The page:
are warm-blooded and sufficient for me,
  I see that they understand me and do not deny me,
  I see that they are worthy of me, I will be the robust husband of
      those women.

  They are not one jot less than I am,
  They are tann'd in the face by shining suns and blowing winds,
  Their flesh has the old divine suppleness and strength,
  They know how to swim, row, ride, wrestle, shoot, run, strike,
      retreat, advance, resist, defend themselves,
  They are ultimate in their own right—they are calm, clear,
      well-possess'd of themselves.

  I draw you close to me, you women,
  I cannot let you go, I would do you good,
  I am for you, and you are for me, not only for our own sake, but for
      others' sakes,
  Envelop'd in you sleep greater heroes and bards,
  They refuse to awake at the touch of any man but me.

  It is I, you women, I make my way,
  I am stern, acrid, large, undissuadable, but I love you,
  I do not hurt you any more than is necessary for you,
  I pour the stuff to start sons and daughters fit for these States, I
      press with slow rude muscle,
  I brace myself effectually, I listen to no entreaties,
  I dare not withdraw till I deposit what has so long accumulated within me.

  Through you I drain the pent-up rivers of myself,
  In you I wrap a thousand onward years,
  On you I graft the grafts of the best-beloved of me and America,
  The drops I distil upon you shall grow fierce and athletic girls,
      new artists, musicians, and singers,
  The babes I beget upon you are to beget babes in their turn,
  I shall demand perfect men and women out of my love-spendings,
  I shall expect them to interpenetrate with others, as I and you
      inter-penetrate now,
  I shall count on the fruits of the gushing showers of them, as I
      count on the fruits of the gushing showers I give now,
  I shall look for loving crops from the birth, life, death,
      immortality, I plant so lovingly now.


Daily Whitman


I Sing the Body Electric

  O my body! I dare not desert the likes of you in other men and
      women, nor the likes of the parts of you,
  I believe the likes of you are to stand or fall with the likes of
      the soul, (and that they are the soul,)
  I believe the likes of you shall stand or fall with my poems, and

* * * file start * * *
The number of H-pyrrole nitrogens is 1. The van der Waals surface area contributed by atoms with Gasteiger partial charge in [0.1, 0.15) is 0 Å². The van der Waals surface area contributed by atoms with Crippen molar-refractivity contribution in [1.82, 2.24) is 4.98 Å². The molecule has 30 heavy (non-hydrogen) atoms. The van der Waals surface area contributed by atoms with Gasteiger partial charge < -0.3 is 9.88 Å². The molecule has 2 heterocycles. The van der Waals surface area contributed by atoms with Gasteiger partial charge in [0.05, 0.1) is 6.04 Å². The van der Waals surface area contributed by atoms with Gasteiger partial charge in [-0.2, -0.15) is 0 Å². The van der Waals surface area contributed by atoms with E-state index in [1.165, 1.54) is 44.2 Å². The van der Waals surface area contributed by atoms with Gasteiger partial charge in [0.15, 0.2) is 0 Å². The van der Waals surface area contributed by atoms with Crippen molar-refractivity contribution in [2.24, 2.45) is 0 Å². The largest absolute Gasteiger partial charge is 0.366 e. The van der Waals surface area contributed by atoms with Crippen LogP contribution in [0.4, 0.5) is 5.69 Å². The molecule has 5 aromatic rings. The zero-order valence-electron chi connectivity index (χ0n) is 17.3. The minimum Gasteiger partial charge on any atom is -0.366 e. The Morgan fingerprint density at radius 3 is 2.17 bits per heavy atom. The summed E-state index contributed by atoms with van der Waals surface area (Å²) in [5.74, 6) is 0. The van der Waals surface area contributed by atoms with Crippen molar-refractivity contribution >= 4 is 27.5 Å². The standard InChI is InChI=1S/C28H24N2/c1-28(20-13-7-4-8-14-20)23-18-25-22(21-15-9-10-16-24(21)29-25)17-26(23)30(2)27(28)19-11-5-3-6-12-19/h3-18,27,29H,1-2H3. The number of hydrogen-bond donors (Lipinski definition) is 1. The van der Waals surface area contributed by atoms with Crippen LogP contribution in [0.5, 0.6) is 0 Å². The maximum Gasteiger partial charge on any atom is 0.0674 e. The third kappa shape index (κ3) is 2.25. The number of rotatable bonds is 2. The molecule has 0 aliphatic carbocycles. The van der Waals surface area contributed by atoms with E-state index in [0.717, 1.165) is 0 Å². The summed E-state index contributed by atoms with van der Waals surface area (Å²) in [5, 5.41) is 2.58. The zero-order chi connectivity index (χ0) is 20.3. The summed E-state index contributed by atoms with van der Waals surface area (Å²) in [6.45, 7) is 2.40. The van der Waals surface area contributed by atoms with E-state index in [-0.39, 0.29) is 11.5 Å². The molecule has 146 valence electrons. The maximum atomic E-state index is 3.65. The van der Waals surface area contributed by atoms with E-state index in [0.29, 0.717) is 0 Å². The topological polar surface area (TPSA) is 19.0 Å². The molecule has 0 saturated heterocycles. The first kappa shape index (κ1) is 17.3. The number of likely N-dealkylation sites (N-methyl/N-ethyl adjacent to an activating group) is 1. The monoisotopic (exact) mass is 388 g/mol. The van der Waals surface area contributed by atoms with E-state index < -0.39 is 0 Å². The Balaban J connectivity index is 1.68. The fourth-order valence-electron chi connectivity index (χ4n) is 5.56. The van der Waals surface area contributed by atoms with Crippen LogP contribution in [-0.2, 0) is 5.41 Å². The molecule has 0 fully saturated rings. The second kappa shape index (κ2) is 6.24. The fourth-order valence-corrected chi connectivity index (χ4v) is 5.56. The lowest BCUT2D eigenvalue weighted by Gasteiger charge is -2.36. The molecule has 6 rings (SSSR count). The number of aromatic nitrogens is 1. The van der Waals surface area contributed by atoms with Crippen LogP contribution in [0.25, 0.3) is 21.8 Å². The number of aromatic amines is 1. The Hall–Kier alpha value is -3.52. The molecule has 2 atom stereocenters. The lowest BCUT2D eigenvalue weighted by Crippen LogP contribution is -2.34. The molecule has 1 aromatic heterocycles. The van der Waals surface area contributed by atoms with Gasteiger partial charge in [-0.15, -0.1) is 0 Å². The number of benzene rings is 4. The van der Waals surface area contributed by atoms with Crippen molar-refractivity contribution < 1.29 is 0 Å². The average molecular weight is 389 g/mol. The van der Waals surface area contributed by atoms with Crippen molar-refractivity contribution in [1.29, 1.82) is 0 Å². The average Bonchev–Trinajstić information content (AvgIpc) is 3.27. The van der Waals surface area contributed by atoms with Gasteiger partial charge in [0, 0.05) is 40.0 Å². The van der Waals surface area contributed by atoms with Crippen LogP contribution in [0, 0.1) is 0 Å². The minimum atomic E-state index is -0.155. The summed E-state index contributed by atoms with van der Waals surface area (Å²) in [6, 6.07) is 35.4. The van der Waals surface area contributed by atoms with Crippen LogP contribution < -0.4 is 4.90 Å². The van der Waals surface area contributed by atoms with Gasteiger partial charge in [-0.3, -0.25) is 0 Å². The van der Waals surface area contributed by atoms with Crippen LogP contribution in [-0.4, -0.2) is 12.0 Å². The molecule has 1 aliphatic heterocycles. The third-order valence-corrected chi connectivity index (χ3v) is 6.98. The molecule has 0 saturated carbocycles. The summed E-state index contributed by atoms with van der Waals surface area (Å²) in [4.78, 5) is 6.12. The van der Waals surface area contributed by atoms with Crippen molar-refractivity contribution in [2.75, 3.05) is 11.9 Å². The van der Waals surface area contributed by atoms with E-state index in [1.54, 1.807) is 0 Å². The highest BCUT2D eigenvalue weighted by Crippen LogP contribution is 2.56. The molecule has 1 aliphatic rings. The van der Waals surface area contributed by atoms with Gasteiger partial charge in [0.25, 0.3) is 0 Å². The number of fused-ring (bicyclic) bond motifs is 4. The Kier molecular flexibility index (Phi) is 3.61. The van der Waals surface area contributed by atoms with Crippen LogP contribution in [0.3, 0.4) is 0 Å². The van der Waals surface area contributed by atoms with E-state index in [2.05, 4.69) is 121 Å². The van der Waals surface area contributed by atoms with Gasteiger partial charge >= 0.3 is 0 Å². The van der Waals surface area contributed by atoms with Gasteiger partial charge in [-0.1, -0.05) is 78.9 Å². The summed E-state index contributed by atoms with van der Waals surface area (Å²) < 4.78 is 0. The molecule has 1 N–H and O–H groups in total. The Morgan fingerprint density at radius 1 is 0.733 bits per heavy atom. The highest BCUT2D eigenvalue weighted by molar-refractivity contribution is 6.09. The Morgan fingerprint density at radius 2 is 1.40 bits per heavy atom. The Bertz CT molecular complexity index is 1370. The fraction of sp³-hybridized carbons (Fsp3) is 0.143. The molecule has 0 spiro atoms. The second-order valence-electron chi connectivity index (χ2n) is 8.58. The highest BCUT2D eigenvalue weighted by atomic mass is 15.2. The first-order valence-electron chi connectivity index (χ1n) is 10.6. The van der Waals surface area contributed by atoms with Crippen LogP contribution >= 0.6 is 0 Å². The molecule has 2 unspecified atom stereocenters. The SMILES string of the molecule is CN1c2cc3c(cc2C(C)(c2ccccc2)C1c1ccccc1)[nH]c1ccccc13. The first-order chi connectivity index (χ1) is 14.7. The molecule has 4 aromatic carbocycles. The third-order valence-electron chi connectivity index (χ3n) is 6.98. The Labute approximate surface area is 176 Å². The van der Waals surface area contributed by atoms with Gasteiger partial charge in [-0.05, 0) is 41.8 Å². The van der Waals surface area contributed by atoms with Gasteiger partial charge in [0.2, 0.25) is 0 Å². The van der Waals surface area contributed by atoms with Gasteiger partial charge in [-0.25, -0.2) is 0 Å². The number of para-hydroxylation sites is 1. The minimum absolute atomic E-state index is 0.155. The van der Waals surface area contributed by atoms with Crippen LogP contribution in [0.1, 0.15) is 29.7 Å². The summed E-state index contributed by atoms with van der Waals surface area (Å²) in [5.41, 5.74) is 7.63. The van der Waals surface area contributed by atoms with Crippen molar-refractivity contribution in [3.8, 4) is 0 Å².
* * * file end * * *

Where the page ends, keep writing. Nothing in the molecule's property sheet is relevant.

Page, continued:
that they are my poems,
  Man's, woman's, child, youth's, wife's, husband's, mother's,
      father's, young man's, young woman's poems,
  Head, neck, hair, ears, drop and tympan of the ears,
  Eyes, eye-fringes, iris of the eye, eyebrows, and the waking or
      sleeping of the lids,
  Mouth, tongue, lips, teeth, roof of the mouth, jaws, and the jaw-hinges,
  Nose, nostrils of the nose, and the partition,
  Cheeks, temples, forehead, chin, throat, back of the neck, neck-slue,
  Strong shoulders, manly beard, scapula, hind-shoulders, and the
      ample side-round of the chest,
  Upper-arm, armpit, elbow-socket, lower-arm, arm-sinews, arm-bones,
  Wrist and wrist-joints, hand, palm, knuckles, thumb, forefinger,
      finger-joints, finger-nails,
  Broad breast-front, curling hair of the breast, breast-bone, breast-side,
  Ribs, belly, backbone, joints of the backbone,
  Hips, hip-sockets, hip-strength, inward and outward round,
      man-balls, man-root,
  Strong set of thighs, well carrying the trunk above,
  Leg-fibres, knee, knee-pan, upper-leg, under-leg,
  Ankles, instep, foot-ball, toes, toe-joints, the heel;
  All attitudes, all the shapeliness, all the belongings of my or your
      body or of any one's body, male or female,
  The lung-sponges, the stomach-sac, the bowels sweet and clean,
  The brain in its folds inside the skull-frame,
  Sympathies, heart-valves, palate-valves, sexuality, maternity,
  Womanhood, and all that is a woman, and the man that comes from woman,
  The womb, the teats, nipples, breast-milk, tears, laughter, weeping,
      love-looks, love-perturbations and risings,
  The voice, articulation, language, whispering, shouting aloud,
  Food, drink, pulse, digestion, sweat, sleep, walking, swimming,
  Poise on the hips, leaping, reclining, embracing, arm-curving and tightening,
  The continual changes of the flex of the mouth, and around the eyes,
  The skin, the sunburnt shade, freckles, hair,
  The curious sympathy one feels when feeling with the hand the naked
      meat of the body,
  The circling rivers the breath, and breathing it in and out,
  The beauty of the waist, and thence of the hips, and thence downward
      toward the knees,
  The thin red jellies within you or within me, the bones and the
      marrow in the bones,
  The exquisite realization of health;
  O I say these are not the parts and poems of the body only, but of the soul,
  O I say now these are the soul!